Wildlife officers listen to concerns, answer questions about hunting rules
Published 6:25 pm Monday, September 14, 2009
Jenkins explained that the property owner had given permission to hunt to another hunter who in turn gave permission to the hunters involved.&bsp; This is a permissible practice. &bsp;
In characterizing his deputy&squo;s actions, Sheriff Hill explained that his job was to defuse the situation and investigate the circumstances. They know that they can further investigate and if necessary charge persons at a later time.&bsp; This is the case when the participants are known and not escaping.&bsp; The residents had the opportunity to raise questions and in the end appeared satisfied with the explanations given.
In addition to discussing the details of the incident, the officers and Sheriff Hill explained the laws with respect to harassment of hunters, trespassing, and posting of property and how to reduce poaching. &bsp;
Wildlife officer Jenkins explained that Statute #113-295 Unlawful Harassment of Person Taking Wildlife Resources is a Class 1 Misdemeanor, just short of a felony.&bsp; Behavior that should be avoided includes shouting or cursing at the hunters or any action that disturbs the wildlife.&bsp; People who suspect illegal hunting should call 911, which will notify the wildlife officers.
Residents were surprised to hear the explanation of the NC trespass laws.&bsp; The first time a person trespasses and is caught, he is considered &dquo;warned.&dquo;
Only on the second intrusion is it actionable. Sheriff Hill noted that if the property was well posted and it could be demonstrated that the person was in full view of signs when he entered the property, it might be actionable the first time.
One resident exclaimed, &dquo;I am fed up with trespassing.&dquo;&bsp; Sheriff Hill noted that if the property was well posted and it could be demonstrated that the person was in full view of signs when he entered the property, he would be willing to prosecute the person.
No one should be on your property to hunt without your permission.&bsp; That situation would fall under a hunting infraction.
Wildlife officers clarified that the practice of &dquo;registering&dquo; your property with them only applies if you are permitting hunting.
Residents were advised to use a lot of signs when posting, especially trail heads.&bsp; The officers said that it is still illegal to hunt on someone&squo;s property without permission even if it is not posted.&bsp; In response to a question they confirmed that hunters are not allowed to track their prey, whether wounded or not, onto unapproved land.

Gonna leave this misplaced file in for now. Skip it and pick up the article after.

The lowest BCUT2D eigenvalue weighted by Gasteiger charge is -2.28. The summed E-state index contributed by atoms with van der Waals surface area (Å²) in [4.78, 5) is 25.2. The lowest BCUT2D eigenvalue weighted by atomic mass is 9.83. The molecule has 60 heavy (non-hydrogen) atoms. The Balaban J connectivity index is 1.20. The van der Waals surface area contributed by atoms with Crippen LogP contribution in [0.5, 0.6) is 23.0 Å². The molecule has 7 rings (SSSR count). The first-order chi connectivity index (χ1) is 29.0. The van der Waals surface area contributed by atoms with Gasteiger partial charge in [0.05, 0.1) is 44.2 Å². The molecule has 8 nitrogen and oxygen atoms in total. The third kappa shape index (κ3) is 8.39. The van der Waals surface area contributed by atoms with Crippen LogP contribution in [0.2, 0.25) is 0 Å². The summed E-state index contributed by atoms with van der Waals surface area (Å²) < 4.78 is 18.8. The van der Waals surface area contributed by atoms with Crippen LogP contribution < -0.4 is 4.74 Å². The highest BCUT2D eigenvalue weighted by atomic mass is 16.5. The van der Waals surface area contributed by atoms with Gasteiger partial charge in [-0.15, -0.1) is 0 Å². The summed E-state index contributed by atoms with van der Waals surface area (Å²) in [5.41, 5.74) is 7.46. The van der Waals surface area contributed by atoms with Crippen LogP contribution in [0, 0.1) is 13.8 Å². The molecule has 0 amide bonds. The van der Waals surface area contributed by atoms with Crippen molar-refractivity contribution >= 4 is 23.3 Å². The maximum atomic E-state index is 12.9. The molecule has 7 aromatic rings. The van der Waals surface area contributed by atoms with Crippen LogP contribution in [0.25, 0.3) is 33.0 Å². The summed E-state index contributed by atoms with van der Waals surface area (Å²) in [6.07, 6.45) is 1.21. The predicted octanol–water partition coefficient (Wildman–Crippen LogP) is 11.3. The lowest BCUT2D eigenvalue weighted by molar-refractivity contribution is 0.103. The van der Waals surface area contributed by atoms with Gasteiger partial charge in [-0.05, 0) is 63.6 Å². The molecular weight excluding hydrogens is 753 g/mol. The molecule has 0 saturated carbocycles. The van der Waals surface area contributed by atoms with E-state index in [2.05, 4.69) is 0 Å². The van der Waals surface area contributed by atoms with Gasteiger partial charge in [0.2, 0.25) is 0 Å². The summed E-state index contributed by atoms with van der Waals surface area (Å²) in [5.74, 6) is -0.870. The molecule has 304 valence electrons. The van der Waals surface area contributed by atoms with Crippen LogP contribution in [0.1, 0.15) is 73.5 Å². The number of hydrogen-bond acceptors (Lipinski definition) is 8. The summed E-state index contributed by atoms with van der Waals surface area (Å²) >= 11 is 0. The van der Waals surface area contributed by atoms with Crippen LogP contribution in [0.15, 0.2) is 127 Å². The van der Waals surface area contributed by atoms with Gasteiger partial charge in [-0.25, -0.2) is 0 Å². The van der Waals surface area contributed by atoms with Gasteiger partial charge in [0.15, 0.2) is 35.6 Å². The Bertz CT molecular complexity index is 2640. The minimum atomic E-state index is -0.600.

Two residents recounted direct experience with masked hunters in full camouflage on their property.&bsp; According to Jenkins, all gun hunters, except for geese and squirrel, must wear some blaze orange.
The residents expressed interest in campaigning for a &dquo;written permission&dquo; ordinance in Polk County. &bsp;
Rutherford and Transylvania counties have such an ordinance. It would require that hunters carry with them written permission from the land owner.
&bsp;In order for such an ordinance to be approved by the N.C. legislature, it would probably need the unanimous support of the Polk County Board of Commissioners, according to commissioner Renee McDermott.&bsp; Also, there was interest in having a distance law that would require that firearms could not be discharged within a certain distance of a building or posted property.
The wildlife officers refused to encourage the proposal.&bsp; Sheriff Hill&squo;s position was that if the citizenry passed such a rule he would enforce it.&bsp; He agreed that with it his deputies would be able to tell when there was an issue more easily.&bsp; Now it is next to impossible for the police to determine whether a hunter is legitimate.
Speaking to the residents,&bsp; Jenkins said, &dquo;no matter what laws are passed, the people you need to be concerned about are the poachers.&dquo; &bsp;
&dquo;Poachers give hunters a bad name and legal hunters are the most effective deterrent to illegal hunting,&dquo; he said. &bsp;
As evidence, he related that a lot of poaching occurs on Sunday, when hunting is not allowed.&bsp; Also, many of his leads come from hunters.